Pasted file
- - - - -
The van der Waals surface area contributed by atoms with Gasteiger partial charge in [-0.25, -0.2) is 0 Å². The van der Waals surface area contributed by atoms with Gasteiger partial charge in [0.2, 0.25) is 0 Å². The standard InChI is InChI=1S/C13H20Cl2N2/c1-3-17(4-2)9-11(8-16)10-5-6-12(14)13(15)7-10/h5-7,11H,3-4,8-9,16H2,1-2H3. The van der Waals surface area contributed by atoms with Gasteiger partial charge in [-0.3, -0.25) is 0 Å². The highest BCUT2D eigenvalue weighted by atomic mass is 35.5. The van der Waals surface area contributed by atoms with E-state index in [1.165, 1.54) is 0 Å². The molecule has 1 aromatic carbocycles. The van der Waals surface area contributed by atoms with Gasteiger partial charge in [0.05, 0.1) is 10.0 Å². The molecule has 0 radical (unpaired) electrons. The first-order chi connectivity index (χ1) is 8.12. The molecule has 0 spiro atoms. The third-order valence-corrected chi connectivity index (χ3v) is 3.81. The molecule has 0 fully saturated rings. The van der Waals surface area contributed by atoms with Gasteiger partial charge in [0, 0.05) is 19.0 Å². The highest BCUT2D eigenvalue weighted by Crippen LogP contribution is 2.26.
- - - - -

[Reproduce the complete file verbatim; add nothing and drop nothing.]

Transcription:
The van der Waals surface area contributed by atoms with Gasteiger partial charge in [-0.25, -0.2) is 0 Å². The van der Waals surface area contributed by atoms with Gasteiger partial charge in [0.2, 0.25) is 0 Å². The standard InChI is InChI=1S/C13H20Cl2N2/c1-3-17(4-2)9-11(8-16)10-5-6-12(14)13(15)7-10/h5-7,11H,3-4,8-9,16H2,1-2H3. The van der Waals surface area contributed by atoms with Gasteiger partial charge in [-0.3, -0.25) is 0 Å². The highest BCUT2D eigenvalue weighted by atomic mass is 35.5. The van der Waals surface area contributed by atoms with E-state index in [1.165, 1.54) is 0 Å². The molecule has 1 aromatic carbocycles. The van der Waals surface area contributed by atoms with Gasteiger partial charge in [0.05, 0.1) is 10.0 Å². The molecule has 0 radical (unpaired) electrons. The first-order chi connectivity index (χ1) is 8.12. The molecule has 0 spiro atoms. The third-order valence-corrected chi connectivity index (χ3v) is 3.81. The molecule has 0 fully saturated rings. The van der Waals surface area contributed by atoms with Gasteiger partial charge in [0, 0.05) is 19.0 Å². The highest BCUT2D eigenvalue weighted by Crippen LogP contribution is 2.26.